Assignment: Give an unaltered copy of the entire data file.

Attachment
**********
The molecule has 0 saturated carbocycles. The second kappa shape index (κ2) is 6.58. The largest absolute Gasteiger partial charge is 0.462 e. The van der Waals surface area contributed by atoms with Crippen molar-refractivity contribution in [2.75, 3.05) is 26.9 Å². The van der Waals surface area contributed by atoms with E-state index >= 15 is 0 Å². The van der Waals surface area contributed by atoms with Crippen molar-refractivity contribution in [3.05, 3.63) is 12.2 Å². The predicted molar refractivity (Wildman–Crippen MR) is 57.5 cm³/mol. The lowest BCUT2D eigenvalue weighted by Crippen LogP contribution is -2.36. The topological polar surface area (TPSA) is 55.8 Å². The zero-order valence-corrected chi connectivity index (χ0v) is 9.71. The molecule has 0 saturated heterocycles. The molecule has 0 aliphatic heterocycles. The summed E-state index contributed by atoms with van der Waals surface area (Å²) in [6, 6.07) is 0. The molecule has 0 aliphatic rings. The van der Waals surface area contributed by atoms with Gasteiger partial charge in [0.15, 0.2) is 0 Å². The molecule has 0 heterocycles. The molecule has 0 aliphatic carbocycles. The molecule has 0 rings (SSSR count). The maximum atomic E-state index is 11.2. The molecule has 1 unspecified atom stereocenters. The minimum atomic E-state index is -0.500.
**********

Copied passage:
The molecule has 0 saturated carbocycles. The second kappa shape index (κ2) is 6.58. The largest absolute Gasteiger partial charge is 0.462 e. The van der Waals surface area contributed by atoms with Crippen molar-refractivity contribution in [2.75, 3.05) is 26.9 Å². The van der Waals surface area contributed by atoms with E-state index >= 15 is 0 Å². The van der Waals surface area contributed by atoms with Crippen molar-refractivity contribution in [3.05, 3.63) is 12.2 Å². The predicted molar refractivity (Wildman–Crippen MR) is 57.5 cm³/mol. The lowest BCUT2D eigenvalue weighted by Crippen LogP contribution is -2.36. The topological polar surface area (TPSA) is 55.8 Å². The zero-order valence-corrected chi connectivity index (χ0v) is 9.71. The molecule has 0 saturated heterocycles. The molecule has 0 aliphatic heterocycles. The summed E-state index contributed by atoms with van der Waals surface area (Å²) in [6, 6.07) is 0. The molecule has 0 aliphatic rings. The van der Waals surface area contributed by atoms with Gasteiger partial charge in [0.15, 0.2) is 0 Å². The molecule has 0 heterocycles. The molecule has 0 aliphatic carbocycles. The molecule has 0 rings (SSSR count). The maximum atomic E-state index is 11.2. The molecule has 1 unspecified atom stereocenters. The minimum atomic E-state index is -0.500.